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Thursday, 12 March 2009
Page: 2560


Ms RISHWORTH (4:50 PM) —I rise today to acknowledge the passage of International Women’s Day, celebrated last Sunday. It is a day to celebrate and commemorate. International Women’s Day gives us an opportunity to celebrate women across Australia and the contributions they make—contributions which make a remarkable difference to those around them. I was very pleased that I was able, last week, to attend a number of functions that commemorated International Women’s Day. One of these, run by Southern Health, was in my electorate. They had a very interesting and informative function, focusing on how we can better improve women’s health. Although I was not able to attend the whole day, I was able to go and to enjoy that day with many people around my electorate. In addition to that, Senator Penny Wong also held a very big and very successful UNIFEM breakfast, and that was also a great opportunity to commemorate this day.

I think we need to recognise that on International Women’s Day we have the opportunity to look at the unique contribution that women have made to our society. As part of that celebration, we also remember how hard many women do it. And we commemorate the struggle undertaken by our forbears in achieving the types of equality that women like me can enjoy today. International Women’s Day was established because women have suffered a great deal of discrimination over the years. The day grew out of the American women’s fight for the simple right to vote, and through the tremendous organisation of early women’s labour groups such as the International Conference of Working Women.

The day also allows us to not only look at the past and the achievements that have been made but also focus on the work that still needs to be done. There are many women in boardrooms, there are female astronauts and there is even a female Deputy Prime Minister of Australia. Critically, more and more girls are welcomed into schools and universities and are obtaining an education here in Australia. But it is still disappointing that a full-time working woman will on average earn around 85 per cent of the male wage and it is devastating to know that one in three women experience physical violence in their lifetime.

The Minister for the Status of Women, the Hon. Tanya Plibersek, reported last week in New York to the United Nations International Women’s Day event, and was from one of the few countries which were asked to present. There she outlined three key priority areas that this government is tackling in advancing gender equality in Australia. The first is improving women’s economic outcomes and financial independence, the second is ensuring that women’s voices are heard at all levels of the decision making process, and the third is reducing violence against women. I will focus on the third theme. It was the same theme that UNIFEM Australia had for International Women’s Day—that is, to unite to end violence against women. This is a very important issue that faces many women in Australia today and it faces a whole range of women from different backgrounds and different classes. That includes our Indigenous women and children, who have often been subjected to violence against them.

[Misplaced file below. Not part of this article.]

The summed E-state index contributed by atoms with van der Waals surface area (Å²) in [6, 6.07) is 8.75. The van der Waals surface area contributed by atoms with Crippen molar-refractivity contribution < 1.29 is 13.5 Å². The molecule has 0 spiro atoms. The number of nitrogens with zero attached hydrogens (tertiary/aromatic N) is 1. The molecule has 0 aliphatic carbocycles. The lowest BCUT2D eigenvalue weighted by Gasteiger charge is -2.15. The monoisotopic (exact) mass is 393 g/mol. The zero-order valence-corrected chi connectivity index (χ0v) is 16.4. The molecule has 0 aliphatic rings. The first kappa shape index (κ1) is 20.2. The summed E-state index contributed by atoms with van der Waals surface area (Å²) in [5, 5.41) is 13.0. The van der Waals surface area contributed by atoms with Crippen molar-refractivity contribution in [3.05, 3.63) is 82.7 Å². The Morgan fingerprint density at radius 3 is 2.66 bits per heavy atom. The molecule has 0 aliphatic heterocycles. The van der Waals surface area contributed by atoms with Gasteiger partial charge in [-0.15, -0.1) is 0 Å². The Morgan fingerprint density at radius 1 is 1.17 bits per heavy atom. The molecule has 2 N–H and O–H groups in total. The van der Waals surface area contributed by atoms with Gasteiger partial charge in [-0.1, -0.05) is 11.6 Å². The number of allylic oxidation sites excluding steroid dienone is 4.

In response to this, in May last year this government appointed a national council to develop a national plan to reduce violence against women. This plan includes respectful relationship resources for high schools and $1 million for the white ribbon campaign—and I know that there are many white ribbon ambassadors from both sides of the House who really do great work in promoting this very important cause. The Rudd government is committed to building a modern workplace relations system that is also flexible and encourages family-friendly working conditions. It is also committed to better quality, more affordable and more accessible child care. I look forward to continuing to be part of this government that recognises women’s participation, celebrates it and also looks at how we can improve it.